Today in The Mandarin’s Jobwatch: the WA government needs a new top bureaucrat, the Australian National University needs a public policy guru who knows the corridors of power inside-out to cement its influential role, and there’s two Harvard Business School scholarships up for grabs to female leaders who serve the public.
Also, if you think you’ve got what it takes to replace Gillian Triggs as president of the Australian Human Rights Commission and make nice with Attorney-General George Brandis and his colleagues, time is almost up.
Western Australia’s top public service job opens up
Post election, the WA government needs a new director-general of the Department of Premier and Cabinet.
In its own words, the department’s key roles are communication of policies and initiatives, promotion of the state’s interests overseas and management of special occasions and official visits, along with executive support and policy advice to ministerial offices, logistical support to the opposition leader, and administration of entitlements for current and former Members of Parliament.
Selection criteria cover all the bases: “outstanding leadership, significant personal integrity and exemplary ethical standards” as well as “the knowledge and skill” to help the new government run its reform agenda and keep as many of its election promises as possible.
You’ll need to be able to “inspire a sense of purpose and be able to think, act and focus strategically” as well as apply typical government leadership attributes to the “new priorities and objectives” that now hold sway in Perth.
Public service commissioner Mal Wauchope is on hand as the contact officer for any queries and the recruitment process is being handled by Julie Colvin at Derwent Executive. Applications close May 8
ANU’s new public policy powerhouse needs an ‘exceptional’ leader
The Australian National University already packs a punch in public policy, but it needs someone with “recent professional experience of working in, or closely with, national government at a senior level” to make sure it maintains and builds on that influential role.
The director of the new ANU Public Policy and Societal Impact Hub would also do well to have “expert working knowledge” of the federal government, but most importantly they must be “an exceptional leader capable of harnessing the breadth and scale of the University’s expertise” and helping its researchers to increase the impact of their public policy work.
The director will work with Public Policy Fellows and other academic Associates of the new Hub, reporting to a steering committee chaired by vice-chancellor Brian Schmidt and supervised by an ANU executive leader. Schmidt has even put together a video advertisement:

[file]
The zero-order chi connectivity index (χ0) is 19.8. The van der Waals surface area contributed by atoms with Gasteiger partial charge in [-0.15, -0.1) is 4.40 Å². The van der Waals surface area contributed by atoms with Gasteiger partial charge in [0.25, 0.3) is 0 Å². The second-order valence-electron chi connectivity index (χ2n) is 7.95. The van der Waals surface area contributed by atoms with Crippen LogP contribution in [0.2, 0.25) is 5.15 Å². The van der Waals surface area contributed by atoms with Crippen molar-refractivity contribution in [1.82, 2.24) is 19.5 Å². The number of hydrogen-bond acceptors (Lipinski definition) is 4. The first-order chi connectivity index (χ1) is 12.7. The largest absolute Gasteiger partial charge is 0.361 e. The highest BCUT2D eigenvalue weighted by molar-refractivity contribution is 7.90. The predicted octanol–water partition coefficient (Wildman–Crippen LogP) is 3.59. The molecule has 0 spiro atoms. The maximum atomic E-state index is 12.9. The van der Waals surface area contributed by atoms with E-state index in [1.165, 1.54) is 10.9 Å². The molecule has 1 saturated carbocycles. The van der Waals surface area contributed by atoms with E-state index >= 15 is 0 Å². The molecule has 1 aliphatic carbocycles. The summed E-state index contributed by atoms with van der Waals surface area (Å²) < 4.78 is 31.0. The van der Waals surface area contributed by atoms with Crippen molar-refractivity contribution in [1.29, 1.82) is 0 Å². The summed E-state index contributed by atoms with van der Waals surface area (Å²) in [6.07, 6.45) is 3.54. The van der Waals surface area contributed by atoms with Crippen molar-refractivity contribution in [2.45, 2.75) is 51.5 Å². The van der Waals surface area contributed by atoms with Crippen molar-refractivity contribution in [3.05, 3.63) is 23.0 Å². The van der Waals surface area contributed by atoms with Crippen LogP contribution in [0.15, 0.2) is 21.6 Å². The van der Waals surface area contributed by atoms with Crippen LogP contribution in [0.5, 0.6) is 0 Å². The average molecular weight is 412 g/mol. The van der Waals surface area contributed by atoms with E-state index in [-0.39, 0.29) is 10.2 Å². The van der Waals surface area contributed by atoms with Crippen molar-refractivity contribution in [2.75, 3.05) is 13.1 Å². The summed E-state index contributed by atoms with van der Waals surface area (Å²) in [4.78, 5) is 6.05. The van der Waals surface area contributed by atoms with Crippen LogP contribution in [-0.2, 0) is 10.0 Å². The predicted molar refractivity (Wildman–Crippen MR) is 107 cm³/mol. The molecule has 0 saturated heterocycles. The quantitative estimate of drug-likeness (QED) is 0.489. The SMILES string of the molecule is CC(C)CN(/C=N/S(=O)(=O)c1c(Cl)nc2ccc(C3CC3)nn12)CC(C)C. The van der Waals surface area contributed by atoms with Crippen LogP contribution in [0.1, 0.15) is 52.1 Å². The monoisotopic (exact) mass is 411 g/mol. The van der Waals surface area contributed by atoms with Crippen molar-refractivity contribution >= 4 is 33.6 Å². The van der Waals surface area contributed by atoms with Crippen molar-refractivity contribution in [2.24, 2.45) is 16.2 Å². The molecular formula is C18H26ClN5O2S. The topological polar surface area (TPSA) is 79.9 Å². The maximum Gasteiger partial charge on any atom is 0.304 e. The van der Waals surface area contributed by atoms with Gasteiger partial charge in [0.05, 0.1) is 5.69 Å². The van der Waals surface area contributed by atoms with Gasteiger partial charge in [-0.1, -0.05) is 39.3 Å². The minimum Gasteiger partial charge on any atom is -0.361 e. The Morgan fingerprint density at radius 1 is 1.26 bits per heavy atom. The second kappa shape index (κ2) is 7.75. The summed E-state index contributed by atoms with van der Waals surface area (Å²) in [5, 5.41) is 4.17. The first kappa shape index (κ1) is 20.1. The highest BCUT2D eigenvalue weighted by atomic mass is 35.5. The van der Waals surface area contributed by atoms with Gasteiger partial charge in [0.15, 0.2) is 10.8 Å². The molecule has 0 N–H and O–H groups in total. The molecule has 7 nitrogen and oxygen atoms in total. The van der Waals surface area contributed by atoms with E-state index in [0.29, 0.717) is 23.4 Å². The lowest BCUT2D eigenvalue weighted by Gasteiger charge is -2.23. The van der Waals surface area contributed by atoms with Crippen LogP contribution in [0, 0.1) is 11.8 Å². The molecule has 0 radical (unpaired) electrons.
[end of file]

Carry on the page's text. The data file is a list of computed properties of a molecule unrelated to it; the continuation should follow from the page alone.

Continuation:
According to the listing:
“The Director’s primary strength will be engagement with researchers, public policy practitioners, political stakeholders and media colleagues. They must have the experience and ability to link interdisciplinary solutions to complex public policy challenges and the ability to engage and persuade accordingly. They will be attuned to the nuances of senior leadership in an academic or public policy environment. They will enjoy facilitating outcomes while letting the University and its research take centre-stage.”
Contact: Ilona Motyer at Perrett Laver
Last chance to replace Gillan Triggs as Human Rights Commission president
It’s been obvious for a long time that the feds would replace Gillian Triggs at the earliest opportunity and the government has been thinking about potential successors for months, but there’s still time to get in a quick application before the closing date of May 5.
As a statutory officer, the president of the AHRC must perform their job according to the legislation. But as Triggs found out, this can be difficult when the government disagrees with some of that legislation, and hopes to draw political support from sections of the community that disagree with the commission’s very existence.
Applicants from “the law and other professions, government, public policy, NGOs, academia, the media and the private sector” will be accepted as long as they “have a familiarity” with the relevant legislation. The listing emphasises the administrative aspects of the job — “the capacity to lead and manage a large and complex organisation” and “a capacity to deal with dispute-resolution, in furtherance of the Commission’s complaint-handling function” as well as areas where Triggs got tripped up:
“The role of the President also involves public advocacy of human rights issues, working constructively with Government to advance human rights issues, and being accountable to the Parliament through its committees.”
Contact: Emma Swinbourne
Ladies first: two Harvard Business School scholarships up for grabs
It’s not quite a job, but it’s definitely a great career opportunity for public sector leaders who aspire to bigger roles.
Two lucky Australian women will be supported to head over to Boston later this year and join the Authentic Leader Development program at Harvard Business School, thanks to a partnership between Chief Executive Women and the federal government.
The scholarships are open to senior executive women who have at least five years of “general management” experience involving performance management, strategic planning and budgetary responsibilities. They need to hold a decision-making role in service to the public, but not necessarily working directly for a government agency.
They need to demonstrate how they are “strong role models for women in Australia” and seek bigger leadership positions, and also how they would work together “in a deeply personal way” with other students in the course.
The program runs from July 30 to August 4 and applications have to be in by May 15. Contact CEW to apply